California Precludes Surety from Asserting Pay-When-Paid Provision as Defense to Payment Bond Claim

In a recent case in California, the Court of Appeals held that a surety who had issued a public works payment bond cannot rely on the “Pay-When-Paid” provision in the subcontract as a defense against the subcontractor’s claim against the payment bond.[1]  The case was a public works project in Kern County, CA where the North Edwards Water District (the “District”) hired Clark Bros., Inc. (“Clark”) as the general contractor to build an arsenic removal water treatment plant.  Clark hired subcontractor Crosno Construction (“Crosno”) to build and coat two steel reservoir tanks.  The subcontract included the following “pay-when-paid” provision, which provided a definition of “reasonable time”:

If the Owner or other responsible party delays in making any payment to the Contractor from which payment to Subcontractor is made, Contractor and its sureties shall have a reasonable time to make payment. “Reasonable time” shall be determined according to the relevant circumstances, but in no event shall be less than the time Contractor and Subcontractor require to pursue to conclusion their legal remedies against the Owner or other responsible party to obtain payment, including (but not limited to) mechanics lien remedies. (emphasis added).

A dispute arose between the District and Clark prior to the completion of the Project and work stopped; at the time, Crosno had completed most of its scope of work.  Clark ultimately commenced a lawsuit against the District.  Crosno asserted a claim against Clark, along with a payment bond claim against Travelers Casualty and Surety Company of America (“Travelers”) seeking to recover payments owed under the payment bond.  After years of litigation, Crosno filed a motion for summary judgment on its claim against Travelers, arguing that Travelers’ use of the pay-when-paid provision as a defense was contrary to California’s anti-waiver statute.

The issue before the trial court was whether the pay-when-paid provision in the subcontract precluded Crosno from recovering under the payment bond while the Clark lawsuit against the District was still being litigated.  The trial court held the pay-when-paid provision was unenforceable as to Crosno’s claim against Travelers, relying on an appellate case[2] which found a “pay-if-paid” provision unenforceable in a private contract based on Civil Code Section 8122, which reads:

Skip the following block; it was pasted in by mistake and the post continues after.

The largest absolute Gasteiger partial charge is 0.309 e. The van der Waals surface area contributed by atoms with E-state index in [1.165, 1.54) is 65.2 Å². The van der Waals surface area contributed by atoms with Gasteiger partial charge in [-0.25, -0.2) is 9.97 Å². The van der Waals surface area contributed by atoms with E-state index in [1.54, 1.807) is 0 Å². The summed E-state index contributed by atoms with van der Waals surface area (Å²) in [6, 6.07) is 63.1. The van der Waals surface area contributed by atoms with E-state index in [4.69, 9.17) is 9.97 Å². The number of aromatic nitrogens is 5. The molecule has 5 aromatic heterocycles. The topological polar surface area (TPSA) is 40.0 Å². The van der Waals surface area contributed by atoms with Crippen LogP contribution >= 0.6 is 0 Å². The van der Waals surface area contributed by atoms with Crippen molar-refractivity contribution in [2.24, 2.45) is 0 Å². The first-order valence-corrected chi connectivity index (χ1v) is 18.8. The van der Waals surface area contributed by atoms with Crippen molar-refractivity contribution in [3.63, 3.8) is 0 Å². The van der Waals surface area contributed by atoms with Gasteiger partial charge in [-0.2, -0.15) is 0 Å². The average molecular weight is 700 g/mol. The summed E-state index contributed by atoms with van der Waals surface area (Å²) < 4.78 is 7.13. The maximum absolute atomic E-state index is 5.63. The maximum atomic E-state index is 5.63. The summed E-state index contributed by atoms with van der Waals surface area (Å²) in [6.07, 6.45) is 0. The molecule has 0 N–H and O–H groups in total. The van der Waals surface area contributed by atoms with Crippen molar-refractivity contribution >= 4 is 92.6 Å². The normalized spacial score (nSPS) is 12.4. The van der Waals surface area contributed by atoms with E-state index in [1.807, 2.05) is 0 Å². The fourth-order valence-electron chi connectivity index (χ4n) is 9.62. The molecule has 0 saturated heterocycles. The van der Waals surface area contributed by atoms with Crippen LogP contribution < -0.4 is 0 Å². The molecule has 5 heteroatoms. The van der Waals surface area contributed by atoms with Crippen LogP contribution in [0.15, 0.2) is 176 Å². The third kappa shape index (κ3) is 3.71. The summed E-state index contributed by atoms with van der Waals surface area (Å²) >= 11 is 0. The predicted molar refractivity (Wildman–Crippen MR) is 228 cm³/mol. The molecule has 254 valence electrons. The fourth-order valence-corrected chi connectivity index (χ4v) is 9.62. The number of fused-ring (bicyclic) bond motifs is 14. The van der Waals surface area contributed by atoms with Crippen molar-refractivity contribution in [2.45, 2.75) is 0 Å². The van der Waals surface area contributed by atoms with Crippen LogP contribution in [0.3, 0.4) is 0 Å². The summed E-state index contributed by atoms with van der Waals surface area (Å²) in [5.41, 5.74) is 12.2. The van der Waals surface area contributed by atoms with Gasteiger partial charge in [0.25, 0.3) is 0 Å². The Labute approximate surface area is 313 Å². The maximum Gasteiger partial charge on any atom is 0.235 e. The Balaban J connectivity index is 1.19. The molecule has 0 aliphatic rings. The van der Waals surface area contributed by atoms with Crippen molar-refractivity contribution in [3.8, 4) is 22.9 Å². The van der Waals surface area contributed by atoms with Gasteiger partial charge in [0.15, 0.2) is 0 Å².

An owner, direct contractor, or subcontractor may not, by contract or otherwise, waive, affect, or impair any other claimant’s rights under this part, whether with or without notice, and any term of a contract that purports to do so is void and unenforceable unless and until the claimant executes and delivers a waiver and release under this article.

Notably, the court in that case distinguished the use of impermissible pay-if-paid clauses from permissible pay-when-paid clauses that did not condition a payment, but merely impacted its timing to subcontractors.  The same ruling was also applied to a public works contract in a subsequent case.[3] In the Crosno case, the Court used the same reasoning and applied it to the pay-when-paid provision in the Clark-Crosno subcontract, holding that the provision acted as a waiver to Crosno’s claims against Travelers because it unreasonably impacted Crosno’s ability to get paid.

On appeal, Travelers argued the trial court erred because the provision at issue was a “pay-when-paid” instead of a “pay-if-paid.”  Travelers argued Civil Code 8122 should not apply to a “pay-when-paid” provision because such a provision functions as an impairment, not a waiver.  The Court of Appeals disagreed with Travelers and upheld the trial court’s ruling and reasoning that the “pay-when-paid” provision applied here does NOT provide for payment in a reasonable amount of time. 

The Court also distinguished case law cited by Travelers[4] that involved a dispute as to whether the subcontractor was entitled to payment, which necessarily required the subcontractor to litigate the claim to determine whether it is entitled to payment.  The Court noted that Crosno’s right to payment is not in dispute.   

Comment:  Crosno is a favorable decision for subcontractors, further protecting subcontractors’ rights to recovery, but does not appear to be an absolute bar on pay-when-paid provisions.  If the payment will not be delayed for an unreasonable amount of time, the provision may still be found enforceable.  The facts specific to this case – “reasonable time” was defined as no less than the time to pursue claims against owner, the litigation had been ongoing for years, and the amount owing to Crosno was undisputed – set up well for Crosno to make its waiver argument.  While California is clearly shifting towards more protections for subcontractors in terms of these provisions, Washington courts still allow for Pay-If-Paid or Pay-When-Paid provisions.  Even still, clear and concise contract drafting of these provisions is important for enforceability.  Pay-If-Paid and Pay-When-Paid provisions have been the subject of a number of previous ACS blogs and can be found here.

[1] Crosno Construction, Inc. v. Travelers Casualty, 2020 WL 1899278 (Cal. Ct. App., Apr. 17, 2020, No. D075561).

[2] Wm. R. Clarke Corp v. Safeco Ins. Co., 15 Cal.4th 882 (1997).

[3] Capitol Steel Fabricators, Inc. v. Mega Construction Co.,58 Cal.App.4th 1029 (2010).

[4] Fed. Ins. Co. v. Superior Court, 60 Cal.App.4th 1370 (1998),

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